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Somewhere Between Obscurity and Oblivion
  Note: In the first version of my year-end analysis, I was pretty negative about a few specific things. Most of the responses I got were because of those comments. This disappointed me because, overall, I was thrilled with my season and that was the message I wanted to convey. I have edited my comments a little bit to make it more positive.
The Year In Review

It seems a bit weird to be writing down my end-of-the-year thoughts right now. For one thing, It has snowed every day so far this week. I went tele skiing at Deer Valley yesterday and was up to my knees in fresh powder in some spots! So far, April has been more like winter than February was. For another thing, it seems like just last week that I was in Fairbanks for a pre-season camp. But the calendar says "April 10, 1999" and I can't find any more races on the schedule (I didn't look that hard), so it must be time to look back and evaluate.

By all accounts, I had a very good year. A year ago I decided that if I was going to continue skiing past this year I needed to start seeing some improvement. I trained more in the spring and summer than I ever have and included much more intensity that I usually do. There were many people shaking their heads when I told them about my Intensity Plan. But I have to say that it worked very well. I realized the improvement I was hoping for this year. Last spring, I set the following goals for myself:

  1. Finish in the top ten in at least 3 races at U.S. Nationals and be a legitimate contender for the World Championship team. - Accomplished
  2. Win my age group in the American Ski Marathon series and ski with the lead pack in these races. - Accomplished
  3. End the year ranked in the top 10 in the country, with points under 65. - Just about accomplished
  4. Win more money than the amount I spend on entry fees. - Accomplished
  5. Grab the attention of the U.S. Ski Team. - NOT Accomplished
My main focus for the year was Nationals in Rumford, Maine in January. My best result at Nationals previous to this year was a 10th place in the 10K Classic race. This year, rather than squeak into the top ten once, I wanted to be there consistently, challenging for a spot on the World Championship team. I did exactly what I had hoped for. My finishes were 4th, 6th, 6th, 10th, and a forgettable 24th. In the 10K Classic I was less than 15 seconds from a medal, and going into the last race I had an outside chance of making the Worlds team. I ended up finishing 8th overall for the week. This was clearly a huge step up for me. These races confirmed that I am one of the best skiers in the country and that I am still gettine better. But I also knew that I accomplished these results almost solely on the strength of my classic skiing and that if I wanted to reach the top my skating would have to improve. When I returned to Utah after Nationals, Torbjorn and I worked intensively on my skating for a couple weeks and it paid off in the second half of the season. Which leads me to my second goal. . .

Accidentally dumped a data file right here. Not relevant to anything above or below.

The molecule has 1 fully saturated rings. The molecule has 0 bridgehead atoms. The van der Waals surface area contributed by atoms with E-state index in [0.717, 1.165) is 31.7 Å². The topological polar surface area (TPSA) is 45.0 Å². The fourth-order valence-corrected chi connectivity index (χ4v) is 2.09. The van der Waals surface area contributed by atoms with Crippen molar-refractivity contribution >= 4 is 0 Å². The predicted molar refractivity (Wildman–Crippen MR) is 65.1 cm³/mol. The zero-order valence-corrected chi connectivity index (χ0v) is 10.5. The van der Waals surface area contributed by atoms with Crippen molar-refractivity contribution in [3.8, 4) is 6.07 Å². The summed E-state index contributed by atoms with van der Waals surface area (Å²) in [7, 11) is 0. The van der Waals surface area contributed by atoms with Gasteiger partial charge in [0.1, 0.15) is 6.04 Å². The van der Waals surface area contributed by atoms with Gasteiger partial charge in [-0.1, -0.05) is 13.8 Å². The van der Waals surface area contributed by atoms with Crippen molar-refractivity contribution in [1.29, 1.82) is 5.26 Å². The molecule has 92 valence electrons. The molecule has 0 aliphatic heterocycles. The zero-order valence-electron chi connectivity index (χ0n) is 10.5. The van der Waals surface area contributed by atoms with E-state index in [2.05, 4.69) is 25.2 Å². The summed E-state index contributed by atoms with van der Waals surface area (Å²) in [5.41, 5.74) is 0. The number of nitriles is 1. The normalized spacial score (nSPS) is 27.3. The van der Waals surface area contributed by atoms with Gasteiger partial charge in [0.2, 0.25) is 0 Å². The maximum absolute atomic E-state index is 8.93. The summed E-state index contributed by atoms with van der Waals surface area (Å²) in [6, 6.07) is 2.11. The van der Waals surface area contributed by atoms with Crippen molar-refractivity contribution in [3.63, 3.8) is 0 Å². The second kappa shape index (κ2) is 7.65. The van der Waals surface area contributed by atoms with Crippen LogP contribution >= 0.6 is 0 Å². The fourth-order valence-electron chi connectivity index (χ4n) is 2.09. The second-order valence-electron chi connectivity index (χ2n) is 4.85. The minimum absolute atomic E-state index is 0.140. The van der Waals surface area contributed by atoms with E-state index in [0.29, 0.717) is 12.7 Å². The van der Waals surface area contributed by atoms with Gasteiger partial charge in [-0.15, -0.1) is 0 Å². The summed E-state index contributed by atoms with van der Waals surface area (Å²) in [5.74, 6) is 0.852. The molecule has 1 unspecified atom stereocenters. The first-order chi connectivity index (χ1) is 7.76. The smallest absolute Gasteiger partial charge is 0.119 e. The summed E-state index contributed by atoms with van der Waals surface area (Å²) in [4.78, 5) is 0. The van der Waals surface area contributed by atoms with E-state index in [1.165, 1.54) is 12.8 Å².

The second half of the season was almost exclusively skate marathons, which until this year had been my biggest weakness. But this year I broke through on the marathon circuit. I won my age group in EVERY marathon I entered and skied with the lead pack the whole way in each race. My success in these races was due to a couple of factors: my improving skate technique and implementing of a new strategy - "Hang on to the lead pack as if your life depends on it." I am very good at "skiing my own race" and pacing myself. But this is not a good way to ski a marathon. In the past, as soon as the lead pack would start to get away from me, I would let them go because I was afraid of going too hard too early in a long race. But what I didn't realize at that time was that it is much easier to ski in a pack. Once they got away, they were skiing easier, but still faster than I was. If you just hammer to hang on for a kilometer or two, you will have time to rest later on when the pace eases, while still pulling away from the skiers behind you. A year ago, I would have thought it impossible for me to reach the podium in a marathon race, but this year I won the Great Ski Race, was second in the Gold Rush, 4th in the West Yellowstone Rendezvous, and 10th in the Birkie. It honestly blew my mind to finish in the top ten at the Birkie. That gave me the confidence to know that I can compete in long skate races. The Birkie put me on a roll that continued for a month and a half.

I haven't seen the end-of-the-year points list yet, but in early March my points were exactly at 65 and I was ranked 11th in the country. While I did not get back into the top ten as I had hoped, I did get my points down to where I wanted them. I think I skied well enough to be in the top ten. It was bad weather, more than anything else, which kept me out. Perhaps my best race of the year came in Fairbanks, AK in November. According to my crude calculations, this would have been about a 50 point race for me. But since the snow was marginal, it did not count for official points. Then bad weather caused the cancellation of the next three FIS Continental Cup races completely. I was skiing really well early in the season and if I had points from these four races, I know I would be much higher in the standings.